cartouche

noun
car·​touche | \ kär-ˈtüsh How to pronounce cartouche (audio) \
variants: or less commonly cartouch

Definition of cartouche

1 : a gun cartridge with a paper case
2 : an ornate or ornamental frame
3 : an oval or oblong figure (as on ancient Egyptian monuments) enclosing a sovereign's name

Examples of cartouche in a Sentence

Recent Examples on the Web Several seals, which were used to seal papyri, have been found bearing her royal cartouche. National Geographic, "King Tut's grandparents were Egypt's royal power couple," 17 Sep. 2020 Included among the items were gold amulets, a relief with the cartouche of a Ptolemaic king, wooden tomb model figures, and two Roman period funerary stelae. Fox News, "NYC man who allegedly smuggled Egyptian artifacts through JFK airport in suitcases is indicted," 8 July 2020 Carved on one side was a cartouche with a bas-relief carving of George Washington standing on a pedestal, Lady Justice next to him and the dome of the Capitol in the background. John Kelly, Washington Post, "In 1932, the Garden Club of America thought D.C. needed fancier entryways," 5 May 2018 Kampp 150 most likely dates to the reign of Thutmose I—roughly a century earlier than Kampp 161—based on a cartouche found in the tomb. National Geographic, "3,500-Year-Old Tombs Uncovered in Egypt. One Has a Mummy," 9 Dec. 2017 But the cartouche’s evident hollowness, not to mention Murillo’s modern dress, insists that the painter has invented this looking-glass marble object as a game or a provocation. Jason Farago, New York Times, "Murillo: The Selfies (Yes, Spain’s Golden Age Had Them, Too)," 2 Nov. 2017 Huyot first showed Champollion a cartouche from Abu Simbel. Smithsonian, "Accessibility Navigation," 19 Apr. 2017 Recognizing the names of Ptolemy V and Cleopatra in Greek as well as two cartouches indicating proper names among the hieroglyphs, Bankes contacted Thomas Young, an English scholar who had deciphered the cartouche of Ptolemy from the Rosetta Stone. Smithsonian, "Accessibility Navigation," 19 Apr. 2017 Recognizing the names of Ptolemy V and Cleopatra in Greek as well as two cartouches indicating proper names among the hieroglyphs, Bankes contacted Thomas Young, an English scholar who had deciphered the cartouche of Ptolemy from the Rosetta Stone. Smithsonian, "Accessibility Navigation," 19 Apr. 2017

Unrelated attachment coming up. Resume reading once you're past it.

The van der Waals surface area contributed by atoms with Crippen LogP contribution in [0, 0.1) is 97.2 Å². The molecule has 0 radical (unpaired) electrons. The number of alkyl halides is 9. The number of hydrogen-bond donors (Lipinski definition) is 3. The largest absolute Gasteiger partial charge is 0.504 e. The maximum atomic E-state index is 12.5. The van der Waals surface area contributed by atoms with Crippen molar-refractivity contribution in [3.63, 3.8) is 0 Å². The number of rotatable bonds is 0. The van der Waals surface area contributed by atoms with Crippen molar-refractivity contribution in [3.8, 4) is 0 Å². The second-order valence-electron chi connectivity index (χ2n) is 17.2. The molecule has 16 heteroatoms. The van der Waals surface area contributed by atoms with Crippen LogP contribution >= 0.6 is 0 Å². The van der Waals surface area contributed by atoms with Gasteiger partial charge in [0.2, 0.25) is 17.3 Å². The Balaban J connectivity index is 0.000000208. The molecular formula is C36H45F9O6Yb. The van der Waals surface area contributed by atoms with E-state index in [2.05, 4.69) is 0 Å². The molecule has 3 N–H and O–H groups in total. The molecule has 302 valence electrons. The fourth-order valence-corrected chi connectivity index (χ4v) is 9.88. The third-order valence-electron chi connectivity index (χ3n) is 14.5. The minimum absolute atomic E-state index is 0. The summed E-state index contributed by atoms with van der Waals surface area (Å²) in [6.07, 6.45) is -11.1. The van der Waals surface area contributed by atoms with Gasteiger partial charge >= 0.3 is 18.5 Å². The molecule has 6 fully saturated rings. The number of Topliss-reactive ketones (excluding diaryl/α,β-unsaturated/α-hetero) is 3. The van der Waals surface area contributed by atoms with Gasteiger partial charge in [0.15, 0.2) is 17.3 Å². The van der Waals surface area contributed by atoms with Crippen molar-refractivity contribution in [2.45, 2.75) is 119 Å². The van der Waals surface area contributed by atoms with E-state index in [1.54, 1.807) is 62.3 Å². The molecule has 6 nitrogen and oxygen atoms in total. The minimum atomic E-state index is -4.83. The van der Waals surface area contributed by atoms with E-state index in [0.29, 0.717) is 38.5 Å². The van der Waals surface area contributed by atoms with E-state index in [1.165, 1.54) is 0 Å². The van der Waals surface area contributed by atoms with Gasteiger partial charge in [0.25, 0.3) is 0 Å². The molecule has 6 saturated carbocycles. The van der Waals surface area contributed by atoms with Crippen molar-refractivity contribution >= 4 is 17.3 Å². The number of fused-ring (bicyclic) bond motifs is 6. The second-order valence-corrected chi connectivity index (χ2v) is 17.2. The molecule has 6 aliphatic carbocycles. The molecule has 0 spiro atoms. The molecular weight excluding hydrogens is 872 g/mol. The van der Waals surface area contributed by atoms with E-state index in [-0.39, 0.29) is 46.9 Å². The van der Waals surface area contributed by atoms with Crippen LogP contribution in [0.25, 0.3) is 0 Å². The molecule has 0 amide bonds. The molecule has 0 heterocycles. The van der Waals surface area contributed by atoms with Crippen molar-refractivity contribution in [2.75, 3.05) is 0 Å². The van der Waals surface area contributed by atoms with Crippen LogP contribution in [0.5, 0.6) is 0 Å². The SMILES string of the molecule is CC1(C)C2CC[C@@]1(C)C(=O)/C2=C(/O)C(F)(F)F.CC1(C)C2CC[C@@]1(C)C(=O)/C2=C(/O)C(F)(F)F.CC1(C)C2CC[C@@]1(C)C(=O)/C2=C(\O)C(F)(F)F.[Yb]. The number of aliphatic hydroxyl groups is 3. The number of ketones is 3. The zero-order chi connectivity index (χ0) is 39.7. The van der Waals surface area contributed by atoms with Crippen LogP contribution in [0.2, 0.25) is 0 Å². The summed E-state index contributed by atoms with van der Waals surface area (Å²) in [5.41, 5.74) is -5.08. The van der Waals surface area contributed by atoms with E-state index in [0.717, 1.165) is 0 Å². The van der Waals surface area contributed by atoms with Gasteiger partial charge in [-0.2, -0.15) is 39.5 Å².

These example sentences are selected automatically from various online news sources to reflect current usage of the word 'cartouche.' Views expressed in the examples do not represent the opinion of Merriam-Webster or its editors. Send us feedback.

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First Known Use of cartouche

1548, in the meaning defined at sense 1

History and Etymology for cartouche

Middle French cartouche, from Italian cartoccio, from carta

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Time Traveler for cartouche

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The first known use of cartouche was in 1548

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Last Updated

6 Oct 2020

Cite this Entry

“Cartouche.” Merriam-Webster.com Dictionary, Merriam-Webster, https://www.merriam-webster.com/dictionary/cartouche. Accessed 25 Nov. 2020.

More from Merriam-Webster on cartouche

Britannica.com: Encyclopedia article about cartouche

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